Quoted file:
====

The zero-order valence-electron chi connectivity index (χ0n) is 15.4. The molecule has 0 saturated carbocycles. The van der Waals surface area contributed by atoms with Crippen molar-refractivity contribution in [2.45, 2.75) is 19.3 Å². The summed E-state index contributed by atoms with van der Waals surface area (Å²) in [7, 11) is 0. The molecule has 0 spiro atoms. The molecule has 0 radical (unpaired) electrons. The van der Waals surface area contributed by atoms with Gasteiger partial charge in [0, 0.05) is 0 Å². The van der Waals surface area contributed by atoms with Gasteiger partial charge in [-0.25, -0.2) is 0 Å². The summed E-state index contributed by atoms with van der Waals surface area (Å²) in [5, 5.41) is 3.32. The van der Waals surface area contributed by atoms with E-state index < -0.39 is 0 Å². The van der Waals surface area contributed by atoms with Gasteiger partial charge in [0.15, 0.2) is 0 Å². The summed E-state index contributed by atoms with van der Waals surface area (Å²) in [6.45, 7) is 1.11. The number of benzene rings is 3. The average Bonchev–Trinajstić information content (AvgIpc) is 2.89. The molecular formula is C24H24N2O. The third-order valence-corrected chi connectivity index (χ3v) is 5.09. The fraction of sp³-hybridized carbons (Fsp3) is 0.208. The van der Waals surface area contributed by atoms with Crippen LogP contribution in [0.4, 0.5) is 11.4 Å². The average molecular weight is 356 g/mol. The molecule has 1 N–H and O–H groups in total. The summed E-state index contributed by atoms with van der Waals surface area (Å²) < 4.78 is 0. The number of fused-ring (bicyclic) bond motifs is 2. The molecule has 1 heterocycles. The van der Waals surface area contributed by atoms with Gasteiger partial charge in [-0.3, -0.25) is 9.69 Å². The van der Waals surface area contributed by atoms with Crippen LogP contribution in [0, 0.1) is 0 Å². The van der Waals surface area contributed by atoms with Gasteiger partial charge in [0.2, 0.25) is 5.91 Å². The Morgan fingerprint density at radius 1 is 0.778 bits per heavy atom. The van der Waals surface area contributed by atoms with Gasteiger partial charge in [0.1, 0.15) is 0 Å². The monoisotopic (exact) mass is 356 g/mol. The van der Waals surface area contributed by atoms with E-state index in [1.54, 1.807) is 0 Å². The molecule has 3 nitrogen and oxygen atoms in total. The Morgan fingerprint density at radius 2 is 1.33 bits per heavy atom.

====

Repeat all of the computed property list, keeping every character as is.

The zero-order valence-electron chi connectivity index (χ0n) is 15.4. The molecule has 0 saturated carbocycles. The van der Waals surface area contributed by atoms with Crippen molar-refractivity contribution in [2.45, 2.75) is 19.3 Å². The summed E-state index contributed by atoms with van der Waals surface area (Å²) in [7, 11) is 0. The molecule has 0 spiro atoms. The molecule has 0 radical (unpaired) electrons. The van der Waals surface area contributed by atoms with Gasteiger partial charge in [0, 0.05) is 0 Å². The van der Waals surface area contributed by atoms with Gasteiger partial charge in [-0.25, -0.2) is 0 Å². The summed E-state index contributed by atoms with van der Waals surface area (Å²) in [5, 5.41) is 3.32. The van der Waals surface area contributed by atoms with E-state index < -0.39 is 0 Å². The van der Waals surface area contributed by atoms with Gasteiger partial charge in [0.15, 0.2) is 0 Å². The summed E-state index contributed by atoms with van der Waals surface area (Å²) in [6.45, 7) is 1.11. The number of benzene rings is 3. The average Bonchev–Trinajstić information content (AvgIpc) is 2.89. The molecular formula is C24H24N2O. The third-order valence-corrected chi connectivity index (χ3v) is 5.09. The fraction of sp³-hybridized carbons (Fsp3) is 0.208. The van der Waals surface area contributed by atoms with Crippen LogP contribution in [0.4, 0.5) is 11.4 Å². The average molecular weight is 356 g/mol. The molecule has 1 N–H and O–H groups in total. The summed E-state index contributed by atoms with van der Waals surface area (Å²) < 4.78 is 0. The number of fused-ring (bicyclic) bond motifs is 2. The molecule has 1 heterocycles. The van der Waals surface area contributed by atoms with Gasteiger partial charge in [-0.3, -0.25) is 9.69 Å². The van der Waals surface area contributed by atoms with Crippen LogP contribution in [0, 0.1) is 0 Å². The van der Waals surface area contributed by atoms with Gasteiger partial charge in [0.2, 0.25) is 5.91 Å². The Morgan fingerprint density at radius 1 is 0.778 bits per heavy atom. The van der Waals surface area contributed by atoms with Gasteiger partial charge in [0.1, 0.15) is 0 Å². The monoisotopic (exact) mass is 356 g/mol. The van der Waals surface area contributed by atoms with E-state index in [1.54, 1.807) is 0 Å². The molecule has 3 nitrogen and oxygen atoms in total. The Morgan fingerprint density at radius 2 is 1.33 bits per heavy atom.